The mother is no longer on IVs, and she is not using a wheelchair. She walks more surely and less slowly. Her stomach has begun to go down. I wonder if she realizes that, with each passing hour, as she gets stronger, her son gets weaker.

I talk to Heather, almost stream of consciousness, telling her about the stuffed giraffe waiting in her nursery at home and pretending we are anywhere but in this place. The sign over her bed reads, “Baby Girl Johnson.”


Brad and I are thrilled when we arrive to find Heather off her feeding and antibiotic IV.

“I’m so proud of you,” I tell her. She can take a bottle now, and I watch jealously as the nurse feeds her. She has to take 20 cc’s of milk in one sitting before she will be discharged from the NICU.

Nearby, Baby Boy Stevens has been taken off his oxygen.

“Look!” I grab Brad’s arm. “He’s getting better, too.” Without his oxygen mask, I can see the baby’s face. His eyes are closed, thin brown lids resting peacefully above his distinctive cheek bones. My husband does not speak, just shakes his head no.

The next time we visit Heather, Baby Boy Stevens’ bed is empty. We are able to hold Heather and feed her ourselves now, and the nurses tell us she will be going home soon. If she takes her whole bottle during this feeding, in fact, she might be able to stay in our room tonight. As I feed my daughter, I hear the nurses talking near Baby Boy Stevens’ empty basinet.

“Did you ask her if she wanted an autopsy for him?” one nurse asks the other.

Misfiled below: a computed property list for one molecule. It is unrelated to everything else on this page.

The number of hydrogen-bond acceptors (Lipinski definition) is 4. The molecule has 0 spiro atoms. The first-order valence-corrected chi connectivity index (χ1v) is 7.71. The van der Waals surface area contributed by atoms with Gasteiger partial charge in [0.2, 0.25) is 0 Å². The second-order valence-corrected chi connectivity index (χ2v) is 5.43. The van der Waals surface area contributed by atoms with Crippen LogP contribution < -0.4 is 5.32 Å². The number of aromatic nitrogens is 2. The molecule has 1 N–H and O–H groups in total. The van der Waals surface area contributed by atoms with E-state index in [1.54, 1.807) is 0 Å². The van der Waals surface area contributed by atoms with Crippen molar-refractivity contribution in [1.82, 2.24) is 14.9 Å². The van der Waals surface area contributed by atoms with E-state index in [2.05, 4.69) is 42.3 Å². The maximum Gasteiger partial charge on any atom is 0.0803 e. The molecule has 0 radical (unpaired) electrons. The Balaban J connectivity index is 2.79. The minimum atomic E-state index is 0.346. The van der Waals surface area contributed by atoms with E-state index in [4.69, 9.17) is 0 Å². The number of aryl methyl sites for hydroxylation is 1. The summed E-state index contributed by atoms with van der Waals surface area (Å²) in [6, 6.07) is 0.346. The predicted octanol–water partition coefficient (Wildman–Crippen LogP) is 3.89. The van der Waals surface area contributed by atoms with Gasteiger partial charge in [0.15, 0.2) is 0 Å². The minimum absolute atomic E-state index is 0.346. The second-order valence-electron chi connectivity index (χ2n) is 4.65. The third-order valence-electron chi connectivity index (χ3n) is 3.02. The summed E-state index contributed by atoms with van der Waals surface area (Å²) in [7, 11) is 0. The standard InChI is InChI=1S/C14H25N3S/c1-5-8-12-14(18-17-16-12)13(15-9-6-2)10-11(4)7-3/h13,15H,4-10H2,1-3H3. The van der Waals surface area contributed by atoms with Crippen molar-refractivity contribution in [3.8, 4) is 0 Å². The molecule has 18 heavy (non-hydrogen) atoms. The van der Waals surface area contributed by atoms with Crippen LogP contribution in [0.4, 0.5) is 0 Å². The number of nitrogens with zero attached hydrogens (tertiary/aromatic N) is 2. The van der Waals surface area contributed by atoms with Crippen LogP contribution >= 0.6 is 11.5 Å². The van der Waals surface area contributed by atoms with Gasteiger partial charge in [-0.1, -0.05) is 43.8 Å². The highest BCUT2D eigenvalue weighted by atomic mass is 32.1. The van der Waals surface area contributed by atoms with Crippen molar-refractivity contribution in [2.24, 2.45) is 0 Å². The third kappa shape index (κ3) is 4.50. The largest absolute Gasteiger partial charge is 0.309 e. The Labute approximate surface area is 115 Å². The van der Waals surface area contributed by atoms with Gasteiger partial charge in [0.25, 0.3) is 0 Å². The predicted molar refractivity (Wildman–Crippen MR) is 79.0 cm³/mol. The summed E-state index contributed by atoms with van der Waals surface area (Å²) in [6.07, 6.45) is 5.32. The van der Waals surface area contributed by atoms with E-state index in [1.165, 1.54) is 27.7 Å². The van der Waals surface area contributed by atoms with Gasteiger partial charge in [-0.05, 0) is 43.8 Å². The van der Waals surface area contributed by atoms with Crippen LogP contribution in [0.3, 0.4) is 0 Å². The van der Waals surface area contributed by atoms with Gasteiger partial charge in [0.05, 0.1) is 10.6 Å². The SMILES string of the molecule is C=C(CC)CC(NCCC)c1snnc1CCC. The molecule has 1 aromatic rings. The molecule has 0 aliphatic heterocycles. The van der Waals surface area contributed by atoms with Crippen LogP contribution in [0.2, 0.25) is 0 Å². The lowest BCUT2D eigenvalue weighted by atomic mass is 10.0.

“She didn’t say yet. I told her we needed to know.”

Where is his tiny little body right now? I wonder. Where is he?

Some of their words are lost over the beeping of Heather’s monitors, which are attached to her with several different wires.

“She’s gonna have to tell us. Go back up there and ask her. We’re gonna have to know.”

I want to leave the room. Brad and I do not look at each other. I hold Heather close to me and try not to listen, but I cannot help it.

“You’re going home soon, baby,” I tell her. “We’re taking you home.”

Heather takes her whole bottle, and we watch as the nurses from upstairs come to get her, transferring her to the nursery with all of the other healthy babies. Both bassinets are empty when we leave.


Heather, two weeks old, sleeps against my chest as I rock her in her room at home. She has been asleep for an hour, but I cannot rest. I think about the other mother. I do not know her name. Somewhere in Memphis, I am sure she, too, sits in the lonely darkness of a quiet house, unable to sleep. I try to pray for her, but it is a guilty sort of prayer. My baby came home. Our places could have been switched, I know. The tall stuffed giraffe standing near Heather’s crib stares back at me, its expression kind and peaceful, as it always is. We named it Sesi, after the new baby giraffe at the Memphis Zoo. We had watched her rise awkwardly on skinny, knobby legs, standing close to her mother who lowered her graceful neck to rest her face against her calf’s. Watch, I had said. See how her mama loves her.


The doctors have told us that Heather will experience brief periods of rapid breathing until she is approximately four months old. This is expected, they assured us. Nothing to worry about. Every time her breathing quickens, my heart stops. I continue to relive her first four lifeless minutes.

I am up washing dishes around 4 a.m. one morning when Brad comes into the kitchen.

“What are you doing?”

“I can’t sleep.”

He sits on the couch and watches me.

“What’s wrong?”

I tell him that every time I try to sleep, I imagine something horrible happening to Heather. Every time I wake up, I am terrified to look into her crib, afraid I will find her still and lifeless.

“She’s okay,” he says. “She’s doing great. She’s a healthy baby.”

“But what if something bad happens to her?”

“Nothing is going to. She’s fine.”

I have run out of dishes to wash, so now I wipe the counter tops.

“You don’t know that.”

He is quiet.

“That other mama, she didn’t want her baby to die either,” I say. It is the first time we have spoken about Baby Boy Stevens.